Last week we began our exploration of Apple’s Mail application. Having read through that lesson, you’re familiar with the makeup of the Mail window. This week we’ll turn from geography to communication—creating, sending, and retrieving email. Taking it from the top …
The New Message window
Click the toolbar’s New Message button, or press Command-N, and the New Message window appears. It has its own toolbar that contains, by default, the following buttons: Send Message, Attach Document, Show Format Bar, Show/Hide Photo Browser, and Show/Hide Stationery Pane. Like Mail’s toolbar, this one is also customizable. Just Control-click (right-click) the toolbar, choose Customize Toolbar, and from the sheet that appears drag the tools you want to the toolbar. From this moment forward, those buttons will appear in every New Message window (or at least until you hold down the Command key and drag them out). We’ll explore these buttons further later in the lesson.
Below the toolbar are the To, Cc, and Subject fields. They shake out this way.
The To field: This is where you enter the email addresses of those you wish to send the message to. You can do this in a couple of ways. The first is to simply click in the field and type the address—email@example.com, for instance. To enter multiple email addresses in this manual way, place a comma after each recipient (except the last one, of course).
The To field also supports autofill, meaning that if the person you’re intending to send a message to is in your list of contacts or you’ve received a message from this person in the not-too-distant past, all you have to do is start typing their name and a list of matching contacts will appear. Select the one you want, press Return, and the complete address will appear in the field.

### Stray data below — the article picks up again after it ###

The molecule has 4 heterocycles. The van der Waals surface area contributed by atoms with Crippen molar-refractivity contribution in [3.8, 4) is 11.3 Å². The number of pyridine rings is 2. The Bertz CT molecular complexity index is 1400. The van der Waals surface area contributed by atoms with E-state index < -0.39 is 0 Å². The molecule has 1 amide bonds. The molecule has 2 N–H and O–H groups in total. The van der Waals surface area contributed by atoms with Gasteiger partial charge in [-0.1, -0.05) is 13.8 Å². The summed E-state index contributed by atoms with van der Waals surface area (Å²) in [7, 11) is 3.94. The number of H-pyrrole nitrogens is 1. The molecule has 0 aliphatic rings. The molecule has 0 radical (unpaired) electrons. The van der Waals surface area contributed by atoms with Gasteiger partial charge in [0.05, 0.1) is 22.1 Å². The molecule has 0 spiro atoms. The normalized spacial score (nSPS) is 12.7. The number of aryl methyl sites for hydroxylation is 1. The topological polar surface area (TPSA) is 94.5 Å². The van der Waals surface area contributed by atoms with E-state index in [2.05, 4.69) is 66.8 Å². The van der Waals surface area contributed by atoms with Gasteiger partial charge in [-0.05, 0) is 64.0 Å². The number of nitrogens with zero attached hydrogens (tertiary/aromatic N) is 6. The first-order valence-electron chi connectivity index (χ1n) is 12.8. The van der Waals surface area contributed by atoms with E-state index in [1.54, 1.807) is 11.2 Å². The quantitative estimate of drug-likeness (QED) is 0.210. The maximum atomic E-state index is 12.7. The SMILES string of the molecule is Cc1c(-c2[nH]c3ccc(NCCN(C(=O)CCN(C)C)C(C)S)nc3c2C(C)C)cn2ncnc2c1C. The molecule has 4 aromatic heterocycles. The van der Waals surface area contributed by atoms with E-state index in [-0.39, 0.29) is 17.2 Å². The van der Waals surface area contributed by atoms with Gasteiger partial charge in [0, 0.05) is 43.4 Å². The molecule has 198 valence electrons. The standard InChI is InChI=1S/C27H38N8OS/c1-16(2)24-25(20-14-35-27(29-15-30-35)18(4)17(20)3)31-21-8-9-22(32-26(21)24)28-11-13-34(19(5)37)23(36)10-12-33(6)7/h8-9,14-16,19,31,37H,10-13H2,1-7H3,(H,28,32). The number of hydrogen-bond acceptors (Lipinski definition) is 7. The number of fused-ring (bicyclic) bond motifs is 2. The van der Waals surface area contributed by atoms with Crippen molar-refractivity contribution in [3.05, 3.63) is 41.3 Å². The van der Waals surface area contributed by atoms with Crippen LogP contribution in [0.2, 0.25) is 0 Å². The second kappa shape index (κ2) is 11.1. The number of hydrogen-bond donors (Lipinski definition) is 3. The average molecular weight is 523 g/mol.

Alternatively you can expose the Address panel (select Window > Address Panel or press Command-Option-A) and double-click on contacts you want to add. (If the contact has more than one email address, double-click the one you want to use.) If you’d like to add a group, it’s the same idea—double-click on the group to add all its members who have email addresses to the To field. (Stay tuned for a tip on why you might not want to do this.) To remove a recipient from the To field, just select the email address and press the Mac’s Delete key.
The Cc field: Seasoned readers will know that Cc stands for Courtesy Copy (some also refer to it as Carbon Copy) and is the email way of indicating “This message isn’t really directed at you, but it’s something you should be aware of.” You might, for example, use the To field for people you’re collaborating with on a work project and Cc the boss so she’s aware of your progress.
Before we get to the Subject field, here’s that promised tip about the To and Cc fields. There will be times when it’s unwise to use either. Suppose, for example, you’ve composed a somewhat delicate message with 25 recipients. If you place those 25 addresses in the To field (or split some of them out to the Cc field), everyone who receives that message is now aware of every email address you’ve exposed. This can be a Bad Thing, because some people prefer that such an address not be shared with every Tom, Dick, and Mary you know.
The Bcc field: It’s for this reason that the Bcc (Blind Courtesy Copy) field exists. Any addresses placed in the Bcc field are not exposed to your recipients. A helpful technique many people use is to put their own address in the To field (because you have to put something there) and place all other addresses in the Bcc field.
And where is this alleged field? Just choose View > Bcc Address Field (or press Command-Option-B), and it will appear below the Cc field. Once you’ve enabled this option, Bcc will appear in every New Message window you create.
The Subject field: Every message you send should have a Subject field. And, as its name implies, this field is where you put a word or short phrase that describes what your message is about.
When composing a subject try to avoid generic words and phrases such as “Hi!” “How’s it going?” or “You’ve Won 8 Million Dollars!!!!” Part of this is simple courtesy. Some people receive a lot of email and its helpful to them to know whether your message is worth reading immediately or not. Also, the least-discerning spam filters will often flag such messages as junk because of their commonly-used-by-spammers subjects. (The better grade of spam filters will look at the message body as well, so you won’t always lose such messages.)